The City of Milwaukee could have to pay the owners of Juneau Village Towers more than $614,000 for special assessments made on behalf of the downtown business improvement district, although the actual amount will likely be much less
The state Court of Appeals on Tuesday upheld a portion of a 2015 decision by Milwaukee County District Judge Pedro Colon that rejected arguments from the city that the buildings’ owners had voluntarily paid the special assessment and that the statute of limitations had passed.
The owners of the building, listed in the lawsuit as DJK 59 LLC, JBC 59 LLC, Juneau Village II Limited Parnership, Juneau Village Shopping Center LLC and 829 Cass LLC, filed a lawsuit in January 2014 seeking to recover money for taxes paid between 2005 and 2012 as part of the BID special assessment. State law prevents special assessments for properties used for purely residential purposes.
Many of the plaintiff organizations are affiliates of Daniel Katz. Katz Properties
manages Juneau Village Towers
The case was put on hold temporarily as the same appeals court decided a similar case involving Yankee Hill Housing Partners. The appeals court decided the case for Yankee Hill, enabling the property owners to recover $196,000.
In the Juneau Village case, the court upheld Colon’s decision that the owners could recover the money, but reversed his findings on whether the recovery was limited by the passage of time.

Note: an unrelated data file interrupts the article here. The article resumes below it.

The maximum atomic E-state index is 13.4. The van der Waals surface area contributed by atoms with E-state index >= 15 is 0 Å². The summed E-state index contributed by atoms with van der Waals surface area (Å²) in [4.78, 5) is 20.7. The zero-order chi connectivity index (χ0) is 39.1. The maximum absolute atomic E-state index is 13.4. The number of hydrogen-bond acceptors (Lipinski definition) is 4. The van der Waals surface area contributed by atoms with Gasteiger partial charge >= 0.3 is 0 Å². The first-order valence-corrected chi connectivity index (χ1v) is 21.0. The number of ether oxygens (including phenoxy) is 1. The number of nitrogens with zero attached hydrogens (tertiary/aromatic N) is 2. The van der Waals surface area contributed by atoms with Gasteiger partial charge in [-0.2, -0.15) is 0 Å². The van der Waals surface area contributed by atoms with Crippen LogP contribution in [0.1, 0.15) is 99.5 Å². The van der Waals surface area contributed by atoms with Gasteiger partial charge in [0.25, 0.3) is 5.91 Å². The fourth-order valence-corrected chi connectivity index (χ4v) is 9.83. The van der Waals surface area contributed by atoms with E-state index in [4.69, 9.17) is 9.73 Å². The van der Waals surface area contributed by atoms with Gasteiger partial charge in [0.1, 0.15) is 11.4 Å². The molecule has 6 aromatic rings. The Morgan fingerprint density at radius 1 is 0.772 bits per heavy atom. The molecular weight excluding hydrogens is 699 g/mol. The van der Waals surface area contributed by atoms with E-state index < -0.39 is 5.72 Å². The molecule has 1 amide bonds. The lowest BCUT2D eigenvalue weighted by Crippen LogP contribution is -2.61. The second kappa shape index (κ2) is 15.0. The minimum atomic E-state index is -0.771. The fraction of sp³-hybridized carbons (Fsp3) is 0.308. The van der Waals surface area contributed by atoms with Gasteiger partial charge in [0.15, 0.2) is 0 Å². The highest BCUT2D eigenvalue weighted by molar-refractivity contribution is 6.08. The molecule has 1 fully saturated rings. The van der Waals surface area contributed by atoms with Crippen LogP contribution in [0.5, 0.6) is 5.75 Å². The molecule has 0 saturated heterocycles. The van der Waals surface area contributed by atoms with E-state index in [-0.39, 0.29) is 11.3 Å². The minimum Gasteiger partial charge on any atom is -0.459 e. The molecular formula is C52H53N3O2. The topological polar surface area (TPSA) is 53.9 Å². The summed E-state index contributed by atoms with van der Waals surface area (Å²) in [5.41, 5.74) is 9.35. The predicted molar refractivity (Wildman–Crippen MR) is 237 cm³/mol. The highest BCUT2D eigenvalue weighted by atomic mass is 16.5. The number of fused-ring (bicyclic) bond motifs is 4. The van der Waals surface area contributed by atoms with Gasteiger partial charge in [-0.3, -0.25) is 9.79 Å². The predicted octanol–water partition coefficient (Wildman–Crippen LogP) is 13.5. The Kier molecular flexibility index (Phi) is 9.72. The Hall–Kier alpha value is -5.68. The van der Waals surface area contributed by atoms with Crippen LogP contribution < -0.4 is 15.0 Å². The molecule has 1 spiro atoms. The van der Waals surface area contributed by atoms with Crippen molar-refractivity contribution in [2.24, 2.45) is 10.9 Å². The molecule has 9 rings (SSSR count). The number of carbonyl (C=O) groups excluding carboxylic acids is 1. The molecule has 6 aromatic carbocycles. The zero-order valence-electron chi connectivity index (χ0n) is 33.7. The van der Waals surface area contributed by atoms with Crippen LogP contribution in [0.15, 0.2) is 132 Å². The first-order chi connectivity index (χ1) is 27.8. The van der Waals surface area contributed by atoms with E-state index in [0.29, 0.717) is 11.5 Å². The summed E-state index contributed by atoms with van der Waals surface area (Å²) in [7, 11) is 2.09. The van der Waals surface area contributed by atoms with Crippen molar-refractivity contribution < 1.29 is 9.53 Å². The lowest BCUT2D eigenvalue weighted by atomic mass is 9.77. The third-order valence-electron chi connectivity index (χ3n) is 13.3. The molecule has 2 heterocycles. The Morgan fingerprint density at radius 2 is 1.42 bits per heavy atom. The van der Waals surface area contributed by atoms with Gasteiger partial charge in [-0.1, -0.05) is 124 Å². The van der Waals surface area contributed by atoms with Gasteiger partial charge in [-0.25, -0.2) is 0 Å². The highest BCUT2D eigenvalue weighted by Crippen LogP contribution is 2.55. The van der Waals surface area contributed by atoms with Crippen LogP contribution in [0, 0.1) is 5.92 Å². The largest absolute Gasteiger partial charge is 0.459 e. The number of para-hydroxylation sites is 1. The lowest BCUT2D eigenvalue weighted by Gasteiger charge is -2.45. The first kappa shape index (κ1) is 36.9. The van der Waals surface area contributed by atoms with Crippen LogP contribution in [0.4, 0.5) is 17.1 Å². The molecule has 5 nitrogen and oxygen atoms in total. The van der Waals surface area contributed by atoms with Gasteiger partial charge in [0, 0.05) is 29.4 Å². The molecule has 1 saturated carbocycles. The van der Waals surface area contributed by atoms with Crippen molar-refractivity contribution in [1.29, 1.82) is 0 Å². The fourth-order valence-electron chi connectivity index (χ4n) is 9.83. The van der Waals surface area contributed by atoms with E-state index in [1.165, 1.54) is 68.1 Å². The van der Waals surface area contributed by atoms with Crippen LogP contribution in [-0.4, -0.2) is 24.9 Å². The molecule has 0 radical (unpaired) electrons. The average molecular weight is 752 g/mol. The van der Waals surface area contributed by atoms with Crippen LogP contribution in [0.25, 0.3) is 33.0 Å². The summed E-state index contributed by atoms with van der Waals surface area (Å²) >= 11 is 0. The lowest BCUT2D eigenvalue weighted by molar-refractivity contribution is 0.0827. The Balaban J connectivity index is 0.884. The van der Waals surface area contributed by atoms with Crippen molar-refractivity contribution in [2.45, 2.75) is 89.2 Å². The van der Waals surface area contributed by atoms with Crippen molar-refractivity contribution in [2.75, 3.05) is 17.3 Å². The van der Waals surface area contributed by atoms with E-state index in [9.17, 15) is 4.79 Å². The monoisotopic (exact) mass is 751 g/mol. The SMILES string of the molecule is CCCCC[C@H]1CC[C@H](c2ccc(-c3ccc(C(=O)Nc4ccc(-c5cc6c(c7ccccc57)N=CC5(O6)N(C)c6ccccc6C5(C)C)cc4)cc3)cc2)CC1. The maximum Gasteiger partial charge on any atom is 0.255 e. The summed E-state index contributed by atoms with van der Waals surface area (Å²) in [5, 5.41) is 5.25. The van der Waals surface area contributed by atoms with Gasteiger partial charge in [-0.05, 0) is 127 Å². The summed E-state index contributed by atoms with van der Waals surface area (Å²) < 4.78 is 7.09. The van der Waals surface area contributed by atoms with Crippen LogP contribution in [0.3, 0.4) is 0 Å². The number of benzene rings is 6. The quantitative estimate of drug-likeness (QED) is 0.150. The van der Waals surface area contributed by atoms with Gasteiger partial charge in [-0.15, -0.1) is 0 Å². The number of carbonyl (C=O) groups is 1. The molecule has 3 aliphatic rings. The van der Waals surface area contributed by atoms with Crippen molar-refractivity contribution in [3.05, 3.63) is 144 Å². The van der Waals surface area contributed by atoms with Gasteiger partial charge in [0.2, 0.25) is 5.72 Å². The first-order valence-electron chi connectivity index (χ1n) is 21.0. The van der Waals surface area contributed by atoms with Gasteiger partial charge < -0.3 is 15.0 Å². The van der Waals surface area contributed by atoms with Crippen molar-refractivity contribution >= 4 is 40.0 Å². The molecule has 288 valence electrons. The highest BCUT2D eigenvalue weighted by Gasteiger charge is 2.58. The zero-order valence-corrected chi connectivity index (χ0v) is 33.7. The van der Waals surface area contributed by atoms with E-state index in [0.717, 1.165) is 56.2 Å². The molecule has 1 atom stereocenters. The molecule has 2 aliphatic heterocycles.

Colon had ruled that a six-year statute of limitations didn’t apply because state law provides a one-year period for recovery of special assessments. He went on to rule the one-year limit didn’t apply either because the city didn’t have the authority to collect the assessment in the first place.
Appeals Court Judge Patricia Curley wrote that one reading of the statutes suggests there is no limit and the buildings’ owners could bring claims “for years to come.”
“Such a result is not reasonable and we must avoid interpreting a statute in such a manner,” she wrote.
The appeals court ultimately ruled the six-year limit does apply and left it to the trial court to determine which claims would be included.
The result is that the city will likely have to pay less than the full amount to the building owners. If the six most recent years are included in the claim, the city would be looking at paying roughly $360,000 plus interest.
Assistant city attorney Allison Flanagan said the city is still reviewing the case and determining the next course of action. The city would have 30 days to decide if it wants to petition the Wisconsin Supreme Court for a review.
It is unclear if the downtown BID would be on the hook for repaying the money. Milwaukee Downtown, BID #21 is not listed in the litigation. Chief executive officer Beth Weirick could not be reached for comment.
Attorneys for the building owners did not respond to requests for comment.